The following example uses the RepeatBehavior property to make a DoubleAnimation play for twice its simple duration by specifying an iteration count.

The next example uses the RepeatBehavior property to make the DoubleAnimation play for half its simple duration.

If you set the RepeatBehavior property of a Timeline to Forever, the Timeline repeats until stopped interactively or by the timing system. The following example uses the RepeatBehavior property to make the DoubleAnimation play indefinitely.

For an additional example, see How to: Repeat an Animation.

The AutoReverse property specifies whether a Timeline will play backwards at the end of each forward iteration. The following example sets to the AutoReverse property of a DoubleAnimation to true; as a result, it animates from zero to 100, and then from 100 to zero. It plays for a total of 10 seconds.

When you use a Count value to specify the RepeatBehavior of a Timeline and the AutoReverse property of that Timeline is true, a single repetition consists of one forward iteration followed by one backwards iteration. The following example sets the RepeatBehavior of the DoubleAnimation from the preceding example to a Count of two. As a result, the DoubleAnimation plays for 20 seconds: forward for five seconds, backwards for five seconds, forward for 5 seconds again, and then backwards for five seconds.

If a container timeline has child Timeline objects, they reverse when the container timeline does. For additional examples, see How to: Specify Whether a Timeline Automatically Reverses.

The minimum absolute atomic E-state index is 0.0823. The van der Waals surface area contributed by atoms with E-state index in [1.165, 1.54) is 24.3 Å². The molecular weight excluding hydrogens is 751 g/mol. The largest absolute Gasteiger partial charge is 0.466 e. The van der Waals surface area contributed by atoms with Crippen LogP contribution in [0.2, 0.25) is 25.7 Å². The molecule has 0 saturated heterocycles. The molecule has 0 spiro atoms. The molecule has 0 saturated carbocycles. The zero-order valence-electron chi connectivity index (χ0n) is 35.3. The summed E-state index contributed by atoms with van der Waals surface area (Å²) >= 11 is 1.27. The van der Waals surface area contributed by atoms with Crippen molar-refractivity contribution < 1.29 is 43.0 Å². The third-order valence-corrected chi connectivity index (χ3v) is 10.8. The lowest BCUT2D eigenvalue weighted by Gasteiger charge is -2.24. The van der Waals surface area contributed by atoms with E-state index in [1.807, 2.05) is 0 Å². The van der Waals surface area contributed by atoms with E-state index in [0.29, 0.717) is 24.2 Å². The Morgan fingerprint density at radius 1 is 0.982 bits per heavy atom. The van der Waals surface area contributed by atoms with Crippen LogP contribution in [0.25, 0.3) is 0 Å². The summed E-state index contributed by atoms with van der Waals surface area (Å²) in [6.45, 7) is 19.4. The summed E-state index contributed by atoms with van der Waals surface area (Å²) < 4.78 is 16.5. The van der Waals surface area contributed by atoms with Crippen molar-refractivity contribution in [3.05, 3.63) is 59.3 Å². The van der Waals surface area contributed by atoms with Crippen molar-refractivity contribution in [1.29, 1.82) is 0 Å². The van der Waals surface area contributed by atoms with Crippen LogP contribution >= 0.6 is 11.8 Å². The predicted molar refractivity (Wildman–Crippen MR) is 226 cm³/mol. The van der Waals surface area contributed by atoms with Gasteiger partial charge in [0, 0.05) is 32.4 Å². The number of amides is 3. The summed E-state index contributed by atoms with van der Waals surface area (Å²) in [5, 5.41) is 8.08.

The BeginTime property enables you to specify when a timeline starts. A timeline's begin time is relative to its parent timeline. A begin time of zero seconds means the timeline starts as soon as it parent starts; any other value creates an offset between when the parent timeline starts playing and when the child timeline plays. For example, a begin time of two seconds means the timeline starts playing when its parent has reached a time of two seconds. By default, all timelines have a begin time of zero seconds. You may also set a timeline's begin time to null, which prevents the timeline from starting. In WPF, you specify null using the x:Null Markup Extension.

Note that the begin time is not applied each time a timeline repeats because of its RepeatBehavior setting. If you were to create an animation with a BeginTime of 10 seconds and a RepeatBehavior of Forever, there would be a 10-second delay before the animation played for the first time, but not for each successive repetition. However, if the animation's parent timeline were to restart or repeat, the 10-second delay would occur.

The BeginTime property is useful for staggering timelines. The following example creates a Storyboard that has two child DoubleAnimation objects. The first animation has a Duration of five seconds, and the second has a Duration of 3 seconds. The example sets the BeginTime of the second DoubleAnimation to 5 seconds, so that it begins playing after the first DoubleAnimation ends.

When a Timeline reaches the end of its total active duration, the FillBehavior property specifies whether it stops or holds its last value. An animation with a FillBehavior of HoldEnd "holds" its output value: the property being animated retains the last value of the animation. A value of Stop causes that the animation stop affecting its target property after it ends.

The following example creates a Storyboard that has two child DoubleAnimation objects. Both DoubleAnimation objects animate the Width of a Rectangle from 0 to 100. The Rectangle elements have non-animated Width values of 500 device independent pixels.

The Timeline class provides three properties for specifying its speed: